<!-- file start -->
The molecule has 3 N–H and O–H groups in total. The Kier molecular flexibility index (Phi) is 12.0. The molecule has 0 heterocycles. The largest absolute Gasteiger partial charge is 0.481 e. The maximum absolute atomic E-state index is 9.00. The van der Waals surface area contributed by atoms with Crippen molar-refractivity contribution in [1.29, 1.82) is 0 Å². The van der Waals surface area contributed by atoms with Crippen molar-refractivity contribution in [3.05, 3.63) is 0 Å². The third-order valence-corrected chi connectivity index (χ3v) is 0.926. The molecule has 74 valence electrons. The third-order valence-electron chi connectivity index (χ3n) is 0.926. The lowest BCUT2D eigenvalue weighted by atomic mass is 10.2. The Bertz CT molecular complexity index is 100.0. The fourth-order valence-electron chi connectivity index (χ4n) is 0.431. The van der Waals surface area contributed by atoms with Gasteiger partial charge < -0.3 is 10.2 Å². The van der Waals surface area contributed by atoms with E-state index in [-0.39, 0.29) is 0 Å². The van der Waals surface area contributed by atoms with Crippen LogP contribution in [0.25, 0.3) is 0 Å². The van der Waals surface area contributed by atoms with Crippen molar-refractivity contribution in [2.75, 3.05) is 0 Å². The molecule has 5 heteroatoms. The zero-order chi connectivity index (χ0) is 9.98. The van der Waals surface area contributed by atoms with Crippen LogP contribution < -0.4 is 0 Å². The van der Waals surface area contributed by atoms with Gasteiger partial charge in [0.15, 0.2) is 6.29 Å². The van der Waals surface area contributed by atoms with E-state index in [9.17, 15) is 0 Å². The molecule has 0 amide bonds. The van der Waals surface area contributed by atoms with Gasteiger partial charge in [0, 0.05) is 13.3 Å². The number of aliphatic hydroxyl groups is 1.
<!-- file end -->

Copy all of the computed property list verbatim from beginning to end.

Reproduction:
The molecule has 3 N–H and O–H groups in total. The Kier molecular flexibility index (Phi) is 12.0. The molecule has 0 heterocycles. The largest absolute Gasteiger partial charge is 0.481 e. The maximum absolute atomic E-state index is 9.00. The van der Waals surface area contributed by atoms with Crippen molar-refractivity contribution in [1.29, 1.82) is 0 Å². The van der Waals surface area contributed by atoms with Crippen molar-refractivity contribution in [3.05, 3.63) is 0 Å². The third-order valence-corrected chi connectivity index (χ3v) is 0.926. The molecule has 74 valence electrons. The third-order valence-electron chi connectivity index (χ3n) is 0.926. The lowest BCUT2D eigenvalue weighted by atomic mass is 10.2. The Bertz CT molecular complexity index is 100.0. The fourth-order valence-electron chi connectivity index (χ4n) is 0.431. The van der Waals surface area contributed by atoms with Gasteiger partial charge < -0.3 is 10.2 Å². The van der Waals surface area contributed by atoms with E-state index in [-0.39, 0.29) is 0 Å². The van der Waals surface area contributed by atoms with Crippen LogP contribution in [0.25, 0.3) is 0 Å². The van der Waals surface area contributed by atoms with Crippen molar-refractivity contribution in [2.75, 3.05) is 0 Å². The molecule has 5 heteroatoms. The zero-order chi connectivity index (χ0) is 9.98. The van der Waals surface area contributed by atoms with Crippen LogP contribution < -0.4 is 0 Å². The van der Waals surface area contributed by atoms with Gasteiger partial charge in [0.15, 0.2) is 6.29 Å². The van der Waals surface area contributed by atoms with E-state index in [9.17, 15) is 0 Å². The molecule has 0 amide bonds. The van der Waals surface area contributed by atoms with Gasteiger partial charge in [0, 0.05) is 13.3 Å². The number of aliphatic hydroxyl groups is 1.